The Nigerian stock market will remain volatile today Monday March 23 given the circumstances surrounding the macro-economy and oil prices. Brokers will also continue to price-in the economic impact of rising coronavirus confirmed cases in Nigeria which has risen to 35.
Though, it is expected that as dealing members trade stocks this week, they will react to more dividend pronouncements and position in stocks with good fundamentals, given the current depressed prices.
Investors had in the face of declining crude oil prices, growing risk of currency devaluation as well as the rapid spread of the Coronavirus in the country, shunned stocks’ buying, which led to increased supply side in Nigeria’s equities market and subsequent loss of about N280billion in the review trading week.
The market will continue to react to events in the crude oil market as well as news surrounding the Coronavirus, according to Lagos-based research analysts at Vetiva. They noted that local bourse recorded another negative week-on-week (WoW) performance “as overhanging uncertainties in the global and domestic spaces continue to weaken investors’ confidence.”
Despite its positive close on Friday, the Nigerian stock market declined by 2.35percent in the review trading week as financial markets remain fragile. Month-to-date (MtD) the stock market has decreased by 15.33percent while this year only it has dropped by 17.30percent.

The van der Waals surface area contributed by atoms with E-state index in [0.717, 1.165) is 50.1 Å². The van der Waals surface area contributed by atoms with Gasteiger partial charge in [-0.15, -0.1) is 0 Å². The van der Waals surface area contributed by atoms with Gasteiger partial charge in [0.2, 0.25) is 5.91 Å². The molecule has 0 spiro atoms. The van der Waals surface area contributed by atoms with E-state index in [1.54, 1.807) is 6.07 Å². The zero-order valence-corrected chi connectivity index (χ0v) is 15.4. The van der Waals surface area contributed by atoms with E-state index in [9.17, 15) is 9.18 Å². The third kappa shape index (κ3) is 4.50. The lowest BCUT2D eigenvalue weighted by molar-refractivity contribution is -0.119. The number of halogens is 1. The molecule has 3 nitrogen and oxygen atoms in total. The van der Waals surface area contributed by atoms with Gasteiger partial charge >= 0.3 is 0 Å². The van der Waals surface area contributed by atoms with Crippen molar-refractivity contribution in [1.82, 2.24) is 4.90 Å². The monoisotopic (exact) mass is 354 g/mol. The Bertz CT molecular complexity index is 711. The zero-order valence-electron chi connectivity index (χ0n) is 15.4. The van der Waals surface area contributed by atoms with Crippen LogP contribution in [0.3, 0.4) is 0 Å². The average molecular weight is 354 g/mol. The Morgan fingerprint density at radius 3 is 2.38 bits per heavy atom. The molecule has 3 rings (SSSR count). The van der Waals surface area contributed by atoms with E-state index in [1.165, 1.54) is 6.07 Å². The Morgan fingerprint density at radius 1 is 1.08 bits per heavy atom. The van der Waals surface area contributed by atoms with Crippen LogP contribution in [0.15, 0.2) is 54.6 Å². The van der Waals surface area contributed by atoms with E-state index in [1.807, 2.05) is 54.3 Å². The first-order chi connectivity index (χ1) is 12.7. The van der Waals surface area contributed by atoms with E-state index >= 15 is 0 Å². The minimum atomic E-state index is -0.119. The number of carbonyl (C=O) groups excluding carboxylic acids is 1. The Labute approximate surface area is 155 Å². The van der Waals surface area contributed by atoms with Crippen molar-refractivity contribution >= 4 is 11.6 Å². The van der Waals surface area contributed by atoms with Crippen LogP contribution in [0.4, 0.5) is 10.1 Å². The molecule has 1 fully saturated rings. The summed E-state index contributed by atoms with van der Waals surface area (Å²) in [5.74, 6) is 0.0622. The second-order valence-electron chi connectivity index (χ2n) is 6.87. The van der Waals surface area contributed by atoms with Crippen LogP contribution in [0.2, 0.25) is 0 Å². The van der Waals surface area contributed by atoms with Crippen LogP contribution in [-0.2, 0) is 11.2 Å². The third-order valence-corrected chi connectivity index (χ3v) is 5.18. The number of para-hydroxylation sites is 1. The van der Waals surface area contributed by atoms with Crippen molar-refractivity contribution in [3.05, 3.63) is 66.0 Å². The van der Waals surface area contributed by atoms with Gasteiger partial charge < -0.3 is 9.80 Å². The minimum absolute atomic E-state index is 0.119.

The Nigerian Stock Exchange (NSE) All-Share Index (ASI) depreciated from week-open high of 22,733.35 points to 22,198.43 points as at Friday March 20, 2020. Also, the value of listed equities on the Nigerian Bourse decreased by N279 billion, from N11.847trillion to N11.568trillion.
Afrinvest research analysts had expected this record bearish performance “as the economic outlook of the country remains uncertain.”
With the current outbreak of Coronavirus (COVID-19), the world is witnessing an unprecedented health situation and global uncertainty. Brent Crude traded at $28.42 per barrel as at 3pm Nigerian time on Friday.
“Coronavirus is rattling the healthcare, financial and economic systems around the world. Although, the impact on Africa countries initially seemed to be limited to the external account and financial markets, which are considered secondary due to net foreign capital reversals.
“However, with an increasing number of cases in the continent, monetary and fiscal authorities are forced to double down on their efforts to curb the spread of the virus, as the primary impact of the outbreak is set to add an extra layer of domestic challenge to the growing problem”, said United Capital research analysts in their March 20 note.
The Central Bank of Nigeria had towards the close of stock market trading on Friday moved the FX sales rate to FPIs to N380.2/$, from N366.7/$, in a move that suggests a technical devaluation of the naira.
The CBN sold the dollar at N380.2 on the I&E window last Friday, though the official rate was still N306/$. Market watchers expect an announcement of an adjustment to that rate by Tuesday.